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The Subject-expectancy effect, in science, is a cognitive bias that occurs in science when a subject expects a given result and therefore unconsciously manipulates an experiment or reports the expected result. Because it can skew the results of experiments (especially on human subjects), double-blind methodology is used to eliminate the effect.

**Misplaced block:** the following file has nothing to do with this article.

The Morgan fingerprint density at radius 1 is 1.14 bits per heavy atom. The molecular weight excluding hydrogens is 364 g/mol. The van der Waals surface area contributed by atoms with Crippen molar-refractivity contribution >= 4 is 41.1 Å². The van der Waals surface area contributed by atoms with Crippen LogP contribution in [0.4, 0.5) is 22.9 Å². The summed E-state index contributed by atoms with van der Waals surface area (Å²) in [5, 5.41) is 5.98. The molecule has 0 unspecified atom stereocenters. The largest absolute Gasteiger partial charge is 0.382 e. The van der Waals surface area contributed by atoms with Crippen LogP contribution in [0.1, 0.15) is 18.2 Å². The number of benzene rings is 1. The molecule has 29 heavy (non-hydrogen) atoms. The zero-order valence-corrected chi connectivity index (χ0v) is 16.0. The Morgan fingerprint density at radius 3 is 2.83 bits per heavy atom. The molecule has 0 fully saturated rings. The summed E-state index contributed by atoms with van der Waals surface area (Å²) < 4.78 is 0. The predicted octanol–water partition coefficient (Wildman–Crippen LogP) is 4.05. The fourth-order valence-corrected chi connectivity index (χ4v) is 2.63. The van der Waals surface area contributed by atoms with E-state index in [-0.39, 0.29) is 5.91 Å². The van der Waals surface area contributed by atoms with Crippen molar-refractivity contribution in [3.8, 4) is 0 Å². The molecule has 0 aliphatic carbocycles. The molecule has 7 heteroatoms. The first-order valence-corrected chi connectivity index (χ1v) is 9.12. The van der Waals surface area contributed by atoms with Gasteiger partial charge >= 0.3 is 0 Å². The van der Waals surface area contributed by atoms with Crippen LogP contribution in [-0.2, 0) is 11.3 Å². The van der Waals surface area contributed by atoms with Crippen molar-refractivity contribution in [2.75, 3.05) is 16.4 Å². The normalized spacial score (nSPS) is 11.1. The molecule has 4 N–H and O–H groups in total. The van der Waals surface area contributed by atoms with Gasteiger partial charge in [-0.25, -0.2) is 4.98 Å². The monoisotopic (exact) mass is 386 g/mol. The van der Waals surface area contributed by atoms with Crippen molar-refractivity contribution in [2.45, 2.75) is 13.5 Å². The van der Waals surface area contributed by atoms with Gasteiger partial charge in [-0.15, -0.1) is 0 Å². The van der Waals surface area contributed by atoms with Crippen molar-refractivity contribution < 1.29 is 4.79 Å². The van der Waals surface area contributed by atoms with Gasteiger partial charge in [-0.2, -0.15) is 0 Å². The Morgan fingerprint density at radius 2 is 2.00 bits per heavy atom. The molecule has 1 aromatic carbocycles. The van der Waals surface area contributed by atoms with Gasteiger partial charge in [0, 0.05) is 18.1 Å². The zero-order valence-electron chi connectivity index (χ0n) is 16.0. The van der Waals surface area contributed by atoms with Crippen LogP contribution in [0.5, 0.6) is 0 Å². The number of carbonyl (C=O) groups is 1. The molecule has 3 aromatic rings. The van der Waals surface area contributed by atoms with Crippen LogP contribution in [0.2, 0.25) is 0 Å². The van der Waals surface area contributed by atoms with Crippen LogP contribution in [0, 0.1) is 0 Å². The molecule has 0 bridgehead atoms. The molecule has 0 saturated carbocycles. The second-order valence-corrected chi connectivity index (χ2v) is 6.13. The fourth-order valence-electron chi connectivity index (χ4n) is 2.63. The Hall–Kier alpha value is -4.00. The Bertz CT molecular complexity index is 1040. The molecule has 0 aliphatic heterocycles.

Like the Observer-expectancy effect, it is often a cause of "odd" results in many experiments. But the Subject-expectancy effect is most commonly found in medicine, where it is called the Placebo effect. The typical example is a patient given a sugar pill, who experiences a reduction in pain because they were told the sugar pill was a pain reliever.